The doctrines of Jesus are simple, and tend all to the happiness of man. 1. That there is one only God, and he all perfect. 2. That there is a future state of rewards and punishments. 3. That to love God with all thy heart, and they neighbor as thyself is the sum of religion. These are the great points on which he endeavored to reform the religion of the Jews. But compare with these the demoralizing dogmas of Calvin: 1. That there are three Gods; 2. That good works, or the love of our neighbor are nothing; 3. That faith is everything, and the more incomprehensible the proposition, the more merit in its faith; 4. That reason in religion is of unlawful use; 5. That God, from the beginning, elected certain individuals to be saved, and certain others to be damned; and that no crimes of the former can damn them, and no virtues of the latter save. Now which of these is the true and charitable Christian? He, who believes and acts on the simple doctrines of Jesus? or the impious dogmatists of Athanasius and Calvin? Verily I say that these are the false shepherds foretold as to enter not by the door into the sheepfold but to climb up some other way. They are mere usurpers of the Christian name, teaching a counter-religion made up of the deliria of crazy imaginations, as foreign from Christianity as is that of Mahomet. Their blasphemies have driven thinking men into infidelity who have too hastily rejected the supposed Author himself with the horrors so falsely imputed to him. Had the doctrines of Jesus been preached always as purely as they came from his lips, the whole civilized world would now have been Christian (1822, emp. added).

Regardless of how one feels about Jefferson’s ardent repudiation of Calvinism and the concept of the Trinity, it is nevertheless evident that Jefferson portrayed himself as one who praised Jesus and embraced the basic doctrines of Christianity.

The fact is that, like most of the Founders, Jefferson believed that Christianity was the best system of morality on which to situate the Republic. In a chapter titled, “The Influence of Judaism and Christianity on the American Founding,” Michael Novak relates an account by Ethan Allen who reported a conversation that took place during Jefferson’s presidency. While on his way to church one Sunday morning, he met a friend who questioned his religious convictions. Jefferson retorted: “No nation has ever yet existed or been governed without religion. Nor can be. The Christian religion is the best religion that has ever been given to man and I as chief Magistrate of this nation am bound to give it the sanction of my example” (2000, p. 159). Novak observed that Jefferson believed that Christianity “is crucial to the American Republic...and gave biblical Christianity public support. His letters show that he also believed in a divine Judge and, provisionally, in eternal life” (p. 179; cf. Gaustad, 1996). This same attitude is further manifested in a letter Jefferson wrote to James Fishback on September 27, 1809:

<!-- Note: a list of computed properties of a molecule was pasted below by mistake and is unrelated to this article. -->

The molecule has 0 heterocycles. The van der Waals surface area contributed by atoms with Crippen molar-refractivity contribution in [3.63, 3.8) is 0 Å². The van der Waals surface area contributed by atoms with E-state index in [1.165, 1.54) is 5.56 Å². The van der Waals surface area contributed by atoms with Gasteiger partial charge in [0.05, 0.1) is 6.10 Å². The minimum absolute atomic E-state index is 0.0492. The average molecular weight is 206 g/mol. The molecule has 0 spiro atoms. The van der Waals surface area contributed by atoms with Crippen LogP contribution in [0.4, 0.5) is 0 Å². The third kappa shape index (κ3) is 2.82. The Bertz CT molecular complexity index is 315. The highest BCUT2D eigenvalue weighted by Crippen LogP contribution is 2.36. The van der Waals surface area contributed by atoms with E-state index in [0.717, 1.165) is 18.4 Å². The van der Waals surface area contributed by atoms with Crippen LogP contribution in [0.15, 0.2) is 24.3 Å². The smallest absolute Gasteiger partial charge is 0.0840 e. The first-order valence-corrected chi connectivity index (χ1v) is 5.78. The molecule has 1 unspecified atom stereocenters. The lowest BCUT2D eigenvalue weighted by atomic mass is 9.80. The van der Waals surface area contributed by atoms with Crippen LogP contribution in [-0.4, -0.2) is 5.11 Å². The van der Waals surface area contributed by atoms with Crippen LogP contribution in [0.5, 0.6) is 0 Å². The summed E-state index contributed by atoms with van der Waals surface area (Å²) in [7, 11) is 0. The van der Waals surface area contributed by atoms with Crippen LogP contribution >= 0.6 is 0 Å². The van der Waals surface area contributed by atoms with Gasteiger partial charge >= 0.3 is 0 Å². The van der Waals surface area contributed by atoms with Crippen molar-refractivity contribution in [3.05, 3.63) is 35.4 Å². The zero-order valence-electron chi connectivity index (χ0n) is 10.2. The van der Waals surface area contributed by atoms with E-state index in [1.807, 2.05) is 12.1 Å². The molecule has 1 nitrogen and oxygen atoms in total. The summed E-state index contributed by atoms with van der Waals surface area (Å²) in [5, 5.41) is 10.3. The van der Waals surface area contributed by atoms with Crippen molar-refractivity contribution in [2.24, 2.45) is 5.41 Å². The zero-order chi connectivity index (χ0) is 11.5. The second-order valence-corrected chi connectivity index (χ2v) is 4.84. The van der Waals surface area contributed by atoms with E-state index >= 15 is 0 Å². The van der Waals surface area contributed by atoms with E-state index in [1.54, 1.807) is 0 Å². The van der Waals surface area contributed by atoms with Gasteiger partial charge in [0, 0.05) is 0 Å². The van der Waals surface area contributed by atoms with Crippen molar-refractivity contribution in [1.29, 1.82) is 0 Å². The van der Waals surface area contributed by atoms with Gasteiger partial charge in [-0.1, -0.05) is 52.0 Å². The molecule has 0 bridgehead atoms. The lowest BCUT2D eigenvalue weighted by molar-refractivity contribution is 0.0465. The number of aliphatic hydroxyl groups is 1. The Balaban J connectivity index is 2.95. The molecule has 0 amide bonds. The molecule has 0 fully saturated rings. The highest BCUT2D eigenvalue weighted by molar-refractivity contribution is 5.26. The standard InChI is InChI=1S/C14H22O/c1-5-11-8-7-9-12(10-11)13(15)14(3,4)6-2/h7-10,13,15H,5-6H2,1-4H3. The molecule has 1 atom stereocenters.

The practice of morality being necessary for the well being of society, He [the Creator] has taken care to impress its precepts so indelibly on our hearts that they shall not be effaced by the subtleties of our brain. We all agree in the obligation of the moral principles of Jesus and nowhere will they be found delivered in greater purity than in His discourses (1809, emp. added).

Thomas Jefferson was certainly one of the least religious of the Founders of the American Republic. Yet, these few allusions demonstrate that even he regarded Christianity and the doctrines of Jesus Christ to be indispensable to the founding and perpetuation of the nation. That is the salient point. Those who throw up “deist” and other aspersions in an attempt to denigrate the role Christianity played in the founding of America, deserve the same epithet that Jefferson directed toward those of his detractors who misrepresented his views, which, he insisted, were “very different from that anti-Christian system imputed to me by those who know nothing of my opinions.”